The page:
Ifo business climate continues to fall – “Economy faces a difficult winter”

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The generally gloomy mood matches the assessment of the Bundesbank, which sees Germany on the cusp of recession.

(Photo: IMAGO/Nikita)

Berlin In view of the energy crisis, the mood in the executive floors of German companies continues to deteriorate. The Ifo business climate index fell in October to 84.3 points from the revised 84.4 points in the previous month, as the Munich Ifo Institute announced on Tuesday in its survey of around 9,000 executives.

However, economists surveyed by Reuters had expected a sharper decline to 83.3 points. Although those surveyed assessed their business situation as worse, they assessed the prospects as less bleak than recently. “Nevertheless, companies are looking to the next few months with concern,” explained the President of the Munich Institute, Clemens Fuest.

“The winter recession is coming,” added Ifo expert Klaus Wohlrabe in a Reuters interview. In the fourth quarter, the Munich researchers expect gross domestic product to fall by 0.6 percent compared to the previous quarter: “Almost two-thirds of companies are still suffering from delivery bottlenecks,” stressed Wohlrabe.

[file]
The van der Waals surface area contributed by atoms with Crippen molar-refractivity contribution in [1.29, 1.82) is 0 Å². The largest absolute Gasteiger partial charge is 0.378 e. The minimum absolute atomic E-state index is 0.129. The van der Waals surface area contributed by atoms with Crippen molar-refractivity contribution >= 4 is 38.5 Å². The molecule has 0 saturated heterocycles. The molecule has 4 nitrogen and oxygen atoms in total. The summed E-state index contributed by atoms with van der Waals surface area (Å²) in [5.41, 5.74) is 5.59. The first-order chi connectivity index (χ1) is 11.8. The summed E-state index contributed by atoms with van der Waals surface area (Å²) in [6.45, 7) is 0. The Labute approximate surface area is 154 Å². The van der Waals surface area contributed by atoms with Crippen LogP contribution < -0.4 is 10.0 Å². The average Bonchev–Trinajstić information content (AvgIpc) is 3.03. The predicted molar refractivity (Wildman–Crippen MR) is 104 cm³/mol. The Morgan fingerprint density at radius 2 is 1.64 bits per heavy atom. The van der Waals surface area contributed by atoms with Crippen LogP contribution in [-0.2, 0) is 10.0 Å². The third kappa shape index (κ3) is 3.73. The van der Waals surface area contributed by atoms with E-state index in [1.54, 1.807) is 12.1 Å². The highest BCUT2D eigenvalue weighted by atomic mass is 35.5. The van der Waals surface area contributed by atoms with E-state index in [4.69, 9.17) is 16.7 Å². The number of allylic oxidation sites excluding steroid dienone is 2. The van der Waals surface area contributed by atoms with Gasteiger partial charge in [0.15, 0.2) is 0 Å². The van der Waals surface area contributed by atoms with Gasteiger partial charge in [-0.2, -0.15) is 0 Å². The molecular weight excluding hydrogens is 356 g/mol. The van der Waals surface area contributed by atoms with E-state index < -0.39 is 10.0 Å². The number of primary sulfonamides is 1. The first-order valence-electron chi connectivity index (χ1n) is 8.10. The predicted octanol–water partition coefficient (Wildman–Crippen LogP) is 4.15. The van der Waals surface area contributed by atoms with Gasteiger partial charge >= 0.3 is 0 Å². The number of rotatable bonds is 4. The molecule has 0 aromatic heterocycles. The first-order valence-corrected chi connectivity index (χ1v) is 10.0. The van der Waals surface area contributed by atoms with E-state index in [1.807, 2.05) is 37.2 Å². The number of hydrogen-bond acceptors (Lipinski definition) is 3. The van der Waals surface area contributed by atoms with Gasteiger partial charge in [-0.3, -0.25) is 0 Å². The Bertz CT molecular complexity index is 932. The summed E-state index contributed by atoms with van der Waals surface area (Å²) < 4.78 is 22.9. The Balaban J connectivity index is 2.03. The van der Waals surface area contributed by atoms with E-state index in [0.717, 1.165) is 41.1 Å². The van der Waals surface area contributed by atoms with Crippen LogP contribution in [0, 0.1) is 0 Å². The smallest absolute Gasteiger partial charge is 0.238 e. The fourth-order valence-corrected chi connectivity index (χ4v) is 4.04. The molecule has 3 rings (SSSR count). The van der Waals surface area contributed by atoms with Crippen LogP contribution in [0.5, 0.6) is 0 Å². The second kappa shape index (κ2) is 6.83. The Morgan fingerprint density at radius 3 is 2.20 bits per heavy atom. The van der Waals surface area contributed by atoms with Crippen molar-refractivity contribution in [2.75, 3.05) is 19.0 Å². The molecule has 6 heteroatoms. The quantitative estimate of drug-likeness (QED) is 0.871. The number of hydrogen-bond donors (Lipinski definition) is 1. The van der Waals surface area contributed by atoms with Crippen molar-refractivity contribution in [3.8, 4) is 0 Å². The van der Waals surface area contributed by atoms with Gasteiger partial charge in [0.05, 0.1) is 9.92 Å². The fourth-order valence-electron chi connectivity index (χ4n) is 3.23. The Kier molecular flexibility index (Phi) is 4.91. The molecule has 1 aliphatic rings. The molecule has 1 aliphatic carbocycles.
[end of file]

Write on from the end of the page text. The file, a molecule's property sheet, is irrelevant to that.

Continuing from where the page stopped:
Inflation and uncertainty weigh Economy

The overall gloomy mood fits the assessment of the Federal Bankthe Germany on the verge of recession. She understands this to mean a clear, broad-based and long-lasting decline in economic output.

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High inflation and uncertainty about the energy supply are weighing on the German economy. The gross domestic product could already be loud in the past summer quarter Federal Bank no longer be grown.

>> Read here: Much higher gas price expected – Industry fears the domino effect of the energy crisis

For the data on gross domestic product (GDP) in the third quarter, which is due on Friday, experts polled by Reuters expect economic output to fall by 0.2 percent. In the spring, GDP growth was only minimal, at 0.1 percent.

“Companies remain in depression mode, the energy crisis is stifling economic life,” concludes Alexander Krüger, chief economist at Hauck Aufhäuser Lampe Privatbank AG. However, Helaba economist Ralfcircul also sees a small ray of hope in the Ifo sentiment data: “The increase in business expectations is pleasing. The recent fall in gas and electricity prices and the prospect of corresponding cost caps for companies and households may have had a positive effect here.”

More: Future prospects for companies continue to deteriorate – recession is becoming more likely

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